recognises that renewable energy developments will play a critical
role in doing so.

'Sensitive habitat'

"But it makes no sense to allow a development on a site which is
highly valued by local people, internationally important for birds and
made up of a highly sensitive peatland habitat."

The developers' environmental statement acknowledges that the
development will result in the loss of at least 20 red-throated
divers, 50 merlin and 50 golden eagles due to collision during the 25-
year lifetime of the development.

It also says 350 pairs of golden plover and 314 pairs of dunlin will
be lost to the population due to displacement.

The Western Isles Council meets next week to consider presentations
from local communities and environmental organisations.

Story from BBC NEWS:
Published: 2005/05/18 07:27:09 GMT


Carramore Road Race A Great Success

The fourth annual Carramore 10km race/walk held in the South Mayo
village on Saturday, May 7th last was again a great success.

Despite blustery conditions, the event once again attracted a large
field of runners, joggers and walkers from all over the West of
Ireland. The event which was sponsored by ‘Temptations Silver and
Giftware’ Claremorris was also the first leg of the SuperValu Mayo AC
Summer League. Funds raised from the race were in aid of
Mayo/Roscommon Hospice and over €5,000 was raised.

The overall race winner was Robert Malseed of Clonliffe Harriers in a
time of 32.51 mins. Mayo AC’s John Byrne from Straide had an
outstanding race to finish second and Mick Fitzgerald of Galway City
Harriers was third.

Breege Blehein McHale had another outstanding run in the Mayo colours
to take the women’s title in a time of 38.23 mins. Her team mate,
Noreen McManamon was second with Michelle Lynch, Galway City Harriers
in third.

The success of the event was due in no small way to the effort of race
director, Christy Heneghan and the way that he mobilised so many
members of the Carramore community to assist in the smooth staging of
the event. Something that was noted and appreciated by all who took


A Writer's Life: Neil Belton

(Filed: 17/05/2005)

The writer tells Nicholas Blincoe how he chose an Austrian physicist
to dramatise the insularity of wartime Ireland.

Many people have love-hate relationships with their home towns, but
few display such a dark ambivalence as Neil Belton in his debut novel
A Game With Sharpened Knives. Yet it is not the present-day suburb of
Clontarf, north of Dublin, that exercises him - it is the Clontarf
during the Second World War.

"It is a murky period," Belton says, "almost a lost subject. Very few
people have written about it. Irish neutrality may have been
politically defensible, but it was morally ambiguous. Ireland received
reports on the true nature of the Nazi regime, but there was an
attitude of, 'well, if the British are telling us that then it must be
wrong', while the IRA was working hand-in-glove with the Germans on
the basis of 'my enemies' enemy is my friend'."

The war period allowed Belton to "write about a world before I was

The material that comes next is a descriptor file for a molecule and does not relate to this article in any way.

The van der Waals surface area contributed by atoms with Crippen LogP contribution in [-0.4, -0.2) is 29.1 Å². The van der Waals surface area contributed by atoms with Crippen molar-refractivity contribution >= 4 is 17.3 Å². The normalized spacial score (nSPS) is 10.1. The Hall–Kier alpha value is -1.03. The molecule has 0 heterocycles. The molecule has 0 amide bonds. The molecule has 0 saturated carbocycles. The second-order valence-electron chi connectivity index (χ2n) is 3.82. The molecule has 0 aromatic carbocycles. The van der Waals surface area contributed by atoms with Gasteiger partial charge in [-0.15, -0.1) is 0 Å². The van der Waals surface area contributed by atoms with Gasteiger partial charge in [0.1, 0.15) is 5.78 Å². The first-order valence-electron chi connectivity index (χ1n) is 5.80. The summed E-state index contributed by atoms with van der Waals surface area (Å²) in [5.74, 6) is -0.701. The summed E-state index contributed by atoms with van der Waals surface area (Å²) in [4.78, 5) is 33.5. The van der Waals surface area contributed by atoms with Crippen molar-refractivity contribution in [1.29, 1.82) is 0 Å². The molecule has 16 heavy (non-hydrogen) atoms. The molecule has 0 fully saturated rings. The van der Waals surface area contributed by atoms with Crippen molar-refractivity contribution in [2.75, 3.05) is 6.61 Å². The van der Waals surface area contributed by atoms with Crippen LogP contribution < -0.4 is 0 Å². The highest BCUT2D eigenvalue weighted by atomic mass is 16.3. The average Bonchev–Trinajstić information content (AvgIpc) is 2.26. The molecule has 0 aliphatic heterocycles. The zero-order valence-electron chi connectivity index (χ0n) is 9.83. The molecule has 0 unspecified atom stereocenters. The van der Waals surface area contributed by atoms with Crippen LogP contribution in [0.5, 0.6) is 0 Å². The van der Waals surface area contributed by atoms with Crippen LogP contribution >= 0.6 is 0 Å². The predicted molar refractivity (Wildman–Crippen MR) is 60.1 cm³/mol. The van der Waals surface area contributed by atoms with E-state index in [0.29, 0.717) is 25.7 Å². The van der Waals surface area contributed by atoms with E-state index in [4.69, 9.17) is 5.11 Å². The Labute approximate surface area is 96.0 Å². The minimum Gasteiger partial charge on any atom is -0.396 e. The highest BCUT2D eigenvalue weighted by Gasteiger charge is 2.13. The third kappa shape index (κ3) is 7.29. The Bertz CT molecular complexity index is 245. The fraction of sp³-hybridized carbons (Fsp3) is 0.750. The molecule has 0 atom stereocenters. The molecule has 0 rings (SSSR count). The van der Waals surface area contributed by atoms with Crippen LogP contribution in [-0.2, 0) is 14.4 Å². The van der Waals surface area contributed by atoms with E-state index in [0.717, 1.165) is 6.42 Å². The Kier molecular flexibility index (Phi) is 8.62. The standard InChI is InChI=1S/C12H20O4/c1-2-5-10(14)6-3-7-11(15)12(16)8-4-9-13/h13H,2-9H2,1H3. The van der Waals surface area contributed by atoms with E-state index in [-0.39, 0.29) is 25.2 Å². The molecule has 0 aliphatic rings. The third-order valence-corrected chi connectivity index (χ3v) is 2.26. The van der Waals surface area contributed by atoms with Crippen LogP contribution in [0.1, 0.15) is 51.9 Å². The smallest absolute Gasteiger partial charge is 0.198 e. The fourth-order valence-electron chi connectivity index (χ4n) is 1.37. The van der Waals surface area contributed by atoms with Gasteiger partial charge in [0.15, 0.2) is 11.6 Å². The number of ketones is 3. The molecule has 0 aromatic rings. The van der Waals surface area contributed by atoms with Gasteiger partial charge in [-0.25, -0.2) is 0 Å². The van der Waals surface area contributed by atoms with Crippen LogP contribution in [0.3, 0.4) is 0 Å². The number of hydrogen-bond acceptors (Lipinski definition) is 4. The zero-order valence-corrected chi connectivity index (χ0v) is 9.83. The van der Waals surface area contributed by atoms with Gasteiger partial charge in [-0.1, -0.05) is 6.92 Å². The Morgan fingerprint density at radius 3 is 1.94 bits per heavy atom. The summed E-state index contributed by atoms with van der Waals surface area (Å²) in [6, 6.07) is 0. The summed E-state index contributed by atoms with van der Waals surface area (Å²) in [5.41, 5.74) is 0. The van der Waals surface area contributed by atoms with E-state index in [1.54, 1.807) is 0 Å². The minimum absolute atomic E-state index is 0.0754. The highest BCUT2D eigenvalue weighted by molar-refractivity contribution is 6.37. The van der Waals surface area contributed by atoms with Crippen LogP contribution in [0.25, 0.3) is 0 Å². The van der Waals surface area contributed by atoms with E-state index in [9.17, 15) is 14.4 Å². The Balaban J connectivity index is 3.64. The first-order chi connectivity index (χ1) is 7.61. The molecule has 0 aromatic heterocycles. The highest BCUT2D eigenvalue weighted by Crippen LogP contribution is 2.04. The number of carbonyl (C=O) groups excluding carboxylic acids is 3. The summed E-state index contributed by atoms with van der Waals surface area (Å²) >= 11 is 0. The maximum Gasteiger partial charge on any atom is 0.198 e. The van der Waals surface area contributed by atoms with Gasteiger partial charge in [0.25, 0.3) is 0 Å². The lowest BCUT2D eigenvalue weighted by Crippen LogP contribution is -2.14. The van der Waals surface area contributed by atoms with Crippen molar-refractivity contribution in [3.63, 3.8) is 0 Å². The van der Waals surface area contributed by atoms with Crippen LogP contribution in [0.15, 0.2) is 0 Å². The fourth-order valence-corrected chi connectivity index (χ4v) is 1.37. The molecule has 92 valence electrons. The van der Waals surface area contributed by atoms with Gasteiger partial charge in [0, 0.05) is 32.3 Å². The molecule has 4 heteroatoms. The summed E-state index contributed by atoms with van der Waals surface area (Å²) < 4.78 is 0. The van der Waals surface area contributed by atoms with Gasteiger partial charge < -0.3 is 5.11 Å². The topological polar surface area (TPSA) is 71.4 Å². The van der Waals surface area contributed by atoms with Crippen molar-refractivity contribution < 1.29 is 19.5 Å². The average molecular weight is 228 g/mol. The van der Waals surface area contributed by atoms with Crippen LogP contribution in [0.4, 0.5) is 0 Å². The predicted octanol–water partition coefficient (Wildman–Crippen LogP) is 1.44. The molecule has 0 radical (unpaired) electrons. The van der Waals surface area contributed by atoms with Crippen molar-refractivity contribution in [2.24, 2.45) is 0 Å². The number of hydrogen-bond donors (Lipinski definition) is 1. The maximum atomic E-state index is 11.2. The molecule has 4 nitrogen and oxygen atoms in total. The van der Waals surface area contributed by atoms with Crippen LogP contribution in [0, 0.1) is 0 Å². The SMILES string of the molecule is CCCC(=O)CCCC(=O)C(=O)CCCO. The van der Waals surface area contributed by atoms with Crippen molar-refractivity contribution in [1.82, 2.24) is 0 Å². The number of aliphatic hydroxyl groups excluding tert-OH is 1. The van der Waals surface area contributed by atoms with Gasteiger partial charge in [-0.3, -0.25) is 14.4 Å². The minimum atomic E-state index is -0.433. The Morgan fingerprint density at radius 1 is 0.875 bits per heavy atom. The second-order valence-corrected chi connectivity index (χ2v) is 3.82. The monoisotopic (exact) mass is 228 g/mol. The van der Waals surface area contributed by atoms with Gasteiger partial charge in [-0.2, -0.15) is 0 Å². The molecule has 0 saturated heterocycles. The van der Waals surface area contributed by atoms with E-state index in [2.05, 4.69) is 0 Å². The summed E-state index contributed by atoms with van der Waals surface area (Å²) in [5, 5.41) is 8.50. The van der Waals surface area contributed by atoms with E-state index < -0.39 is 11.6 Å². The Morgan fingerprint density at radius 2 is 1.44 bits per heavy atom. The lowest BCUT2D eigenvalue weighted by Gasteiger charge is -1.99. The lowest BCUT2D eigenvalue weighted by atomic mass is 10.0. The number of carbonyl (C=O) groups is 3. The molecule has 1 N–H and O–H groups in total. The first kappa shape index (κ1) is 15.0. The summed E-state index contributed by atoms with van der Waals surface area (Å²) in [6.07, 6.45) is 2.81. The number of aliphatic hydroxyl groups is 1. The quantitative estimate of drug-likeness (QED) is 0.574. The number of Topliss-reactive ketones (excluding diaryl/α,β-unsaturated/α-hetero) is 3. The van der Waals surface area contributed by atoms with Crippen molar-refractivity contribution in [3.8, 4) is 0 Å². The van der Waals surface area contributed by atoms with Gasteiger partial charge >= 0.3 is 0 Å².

born, during the Emergency, and imagine the place when there was a
great deal to play for. If the war had gone Germany's way, there is no
doubt that a strain of nationalism would have found an accommodation,
with Ireland ending as a vassal state within a Nazi Europe."

He points out, too, that there was a real threat from Britain:
"Churchill was very concerned by the question of the Irish ports. He
felt he needed them. If Britain had been less restrained, Ireland
could have disappeared. There was no way of taking back the ports
without occupying the country." Yet, paradoxically, the Emergency was
a quiet time. "The fact is, not much happened. At a time when the
state was threatened with extermination, it was actually very sedate."

What makes A Game With Sharpened Knives such a surprise is the way in
which Belton dramatises the precarious insularity of wartime Ireland.
The protagonist is Erwin Schrödinger, the Nobel-laureate mathematician
who arrived in Ireland at the personal invitation of the Taoiseach,
Eamon de Valera. Schrödinger was at a low ebb professionally,
politically and personally. He had criticised the Nazi regime, then
backtracked with a humbling apology in order to retain his post at
Graz university. Despite the apology, his tenure was short-lived and
by 1938 his best possible future lay in a weapons programme. "He was
morally opposed to the arms race and to nuclear weapons," Belton says.
"The reason he spent so long in Ireland, 16 years from 1939 to late
1955, is because he was cautious about not getting caught again. He
did not move back to Austria until the Red Army had gone."

Schrödinger would be of limited use to an arms programme. "He was not
an experimenter, a hands-on physicist," Belton says. In the novel,
this is exactly what appeals to de Valera. The Irish leader sees two
virtues in Schrödinger's abstract mathematical approach: it is cheap
and it is pure. Indeed, according to this fictionalised de Valera,
Schrödinger's equations are almost lyrical and, thus, exactly the kind